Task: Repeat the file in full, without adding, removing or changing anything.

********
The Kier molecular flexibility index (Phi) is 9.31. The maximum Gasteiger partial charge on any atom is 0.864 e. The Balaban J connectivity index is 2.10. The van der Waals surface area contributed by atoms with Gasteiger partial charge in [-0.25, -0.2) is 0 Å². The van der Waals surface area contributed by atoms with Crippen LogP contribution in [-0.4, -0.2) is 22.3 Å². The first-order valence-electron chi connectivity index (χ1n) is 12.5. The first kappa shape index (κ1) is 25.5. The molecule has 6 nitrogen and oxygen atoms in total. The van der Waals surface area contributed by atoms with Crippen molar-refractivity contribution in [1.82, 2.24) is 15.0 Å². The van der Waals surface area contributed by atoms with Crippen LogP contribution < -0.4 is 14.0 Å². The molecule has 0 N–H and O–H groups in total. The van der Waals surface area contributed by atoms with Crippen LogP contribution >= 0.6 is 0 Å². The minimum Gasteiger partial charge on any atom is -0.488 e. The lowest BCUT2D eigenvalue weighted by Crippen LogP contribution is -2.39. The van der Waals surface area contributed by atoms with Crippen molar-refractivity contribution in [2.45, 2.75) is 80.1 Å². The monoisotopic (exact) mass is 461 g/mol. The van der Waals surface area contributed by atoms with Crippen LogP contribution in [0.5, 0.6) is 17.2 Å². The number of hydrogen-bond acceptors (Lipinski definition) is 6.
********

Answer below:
The Kier molecular flexibility index (Phi) is 9.31. The maximum Gasteiger partial charge on any atom is 0.864 e. The Balaban J connectivity index is 2.10. The van der Waals surface area contributed by atoms with Gasteiger partial charge in [-0.25, -0.2) is 0 Å². The van der Waals surface area contributed by atoms with Crippen LogP contribution in [-0.4, -0.2) is 22.3 Å². The first-order valence-electron chi connectivity index (χ1n) is 12.5. The first kappa shape index (κ1) is 25.5. The molecule has 6 nitrogen and oxygen atoms in total. The van der Waals surface area contributed by atoms with Crippen molar-refractivity contribution in [1.82, 2.24) is 15.0 Å². The van der Waals surface area contributed by atoms with Crippen LogP contribution < -0.4 is 14.0 Å². The molecule has 0 N–H and O–H groups in total. The van der Waals surface area contributed by atoms with Crippen LogP contribution >= 0.6 is 0 Å². The minimum Gasteiger partial charge on any atom is -0.488 e. The lowest BCUT2D eigenvalue weighted by Crippen LogP contribution is -2.39. The van der Waals surface area contributed by atoms with Crippen molar-refractivity contribution in [2.45, 2.75) is 80.1 Å². The monoisotopic (exact) mass is 461 g/mol. The van der Waals surface area contributed by atoms with Crippen LogP contribution in [0.5, 0.6) is 17.2 Å². The number of hydrogen-bond acceptors (Lipinski definition) is 6.